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Five questions answered on… Asian equities

21 September 2022 |
Active ESG
Here, Jonathan Pines, portfolio manager of the Federated Hermes Asia ex-Japan Equity Fund, makes the case for finding opportunity in Asian equities and explains why investors should consider making an allocation as part of a broader portfolio.

Q: Why should investors consider Asia as part of their overall portfolio?

A: Asia makes up a huge part of the world, with two billion people in China and India alone. At the same time it’s diverse, comprising different sub-markets each with their own characteristics. The thing about investing in Asia is there’s inevitably one part of the region that is going to be attractive. It’s sufficiently diverse to have mainly ‘growth’ as well as mainly ‘value’ countries, regions with different political and economic systems, countries with companies that pay high dividends relative to earnings and countries that have low pay-out ratios. There are varying geopolitical considerations too. So, if one particular market happens to be expensive (because its characteristics are in favour), you tend to find another that’s attractive (because its characteristics are out of favour). For us, it means there are always investment opportunities. At the same time, it’s less efficient than most developed markets, rewarding bottom-up stock picking.

Q: What are the key risks investors need to consider when it comes to Asia?

A: There are plenty of risks and every single country in the region tends to have risks associated with it. Take China as an example where one of the key risks is tensions with the US. Then you have Korea where there are risks of tensions on the Korean peninsula. The thing to note is these risks also give way to opportunity because often the sentiment becomes so negative around certain areas that it leads to volatility. Admittedly, the risk is often ‘binary’ and, so, bad things may come to pass. However, equity valuations are often penalized too severely on a probability-adjusted basis. Right now there’s a huge amount of negativity surrounding China. While there are clear risks, in our view these have been more than priced in and have given rise to opportunities to buy attractive companies at a good price point.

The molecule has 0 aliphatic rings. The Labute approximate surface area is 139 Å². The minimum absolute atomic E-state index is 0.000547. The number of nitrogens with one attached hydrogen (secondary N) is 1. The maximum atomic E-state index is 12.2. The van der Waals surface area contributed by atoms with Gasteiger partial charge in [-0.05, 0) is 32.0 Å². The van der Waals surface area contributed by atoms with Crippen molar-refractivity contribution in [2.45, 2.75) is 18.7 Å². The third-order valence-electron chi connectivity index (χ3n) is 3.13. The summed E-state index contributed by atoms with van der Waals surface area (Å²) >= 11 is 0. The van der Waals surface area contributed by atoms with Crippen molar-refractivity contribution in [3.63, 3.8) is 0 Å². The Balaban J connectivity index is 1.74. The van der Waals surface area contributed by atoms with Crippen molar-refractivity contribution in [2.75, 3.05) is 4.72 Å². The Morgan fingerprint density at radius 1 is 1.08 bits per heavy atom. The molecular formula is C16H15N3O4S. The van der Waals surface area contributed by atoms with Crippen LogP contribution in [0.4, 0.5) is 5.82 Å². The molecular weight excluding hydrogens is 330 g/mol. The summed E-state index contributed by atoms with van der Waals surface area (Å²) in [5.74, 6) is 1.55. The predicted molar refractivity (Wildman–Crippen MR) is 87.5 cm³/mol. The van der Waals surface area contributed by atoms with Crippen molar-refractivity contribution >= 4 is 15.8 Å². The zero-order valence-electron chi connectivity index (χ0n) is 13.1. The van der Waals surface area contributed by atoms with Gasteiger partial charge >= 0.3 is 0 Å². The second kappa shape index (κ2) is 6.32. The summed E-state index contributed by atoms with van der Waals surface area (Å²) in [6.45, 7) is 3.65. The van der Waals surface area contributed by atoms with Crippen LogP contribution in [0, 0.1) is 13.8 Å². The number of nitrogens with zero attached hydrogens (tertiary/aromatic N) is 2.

Q: Do you expect volatility in Asia to remain elevated going forward?

A: Given that this region tends to be risky, volatility does tend to be higher than the rest of the world. There’s a huge amount going on in the world geopolitically that has contributed to the rise in volatility, but given that it’s so high right now I do expect it to come down short term from its elevated levels relative to its own history. For us, volatility is not a bad thing because a volatile ‘Mr Market’ provides more opportunities than a placid one.

The thing about investing in Asia is there’s inevitably one part of the region that is going to be attractive.

Q: Are you seeing opportunities within China at present?

A: Yes. We’re close to an all-time low of China’s price-to-earnings multiple relative to the rest of the world, which highlights the opportunity. Of course, within China, there are also different ways you can play it. You can invest in the Hong Kong H-share market, China A-shares – which is the mainland and where most Chinese investors tend to invest – or in US-listed ADRs. All three of these markets are cheap relative to their history and all three are attractive for slightly different reasons. The H share market is cheapest. The A share market is least efficient, least susceptible to US sanctions and most likely to attract direct Chinese government support. US-listed ADRs are down the most (of the three) – although in this market you do need to be careful to pick stocks with a HK listing.

Q: Can you describe your investment philosophy?

A: Our philosophy is to buy stocks that are cheap relative to their value – and we don’t mind buying lower quality companies. So we would be just as happy to buy a $50,000 Ferrari as we would a $5,000 Ford. Both are great ‘deals’ and we don’t mind which one of these we buy. We’re also contrarian investors. Often the stocks we buy are attractively priced because news flow has recently been negative and the companies have underperformed. One of the key things that makes a contrarian investor is the mentality that makes you prepared to second guess the crowd, always questioning what might be working and asking if people have become too pessimistic (or optimistic). Our process is designed to pick up stocks that, for whatever reason, are out of favour but which in our assessment have been ‘over penalized’. Investing in approximately 50 companies, we’d also describe the process as being high conviction with the top-10 holdings accounting for around 40% of the portfolio. We believe this is the right number and provides us with the ability to outperform, but at the same time it avoids too much concentration risk.

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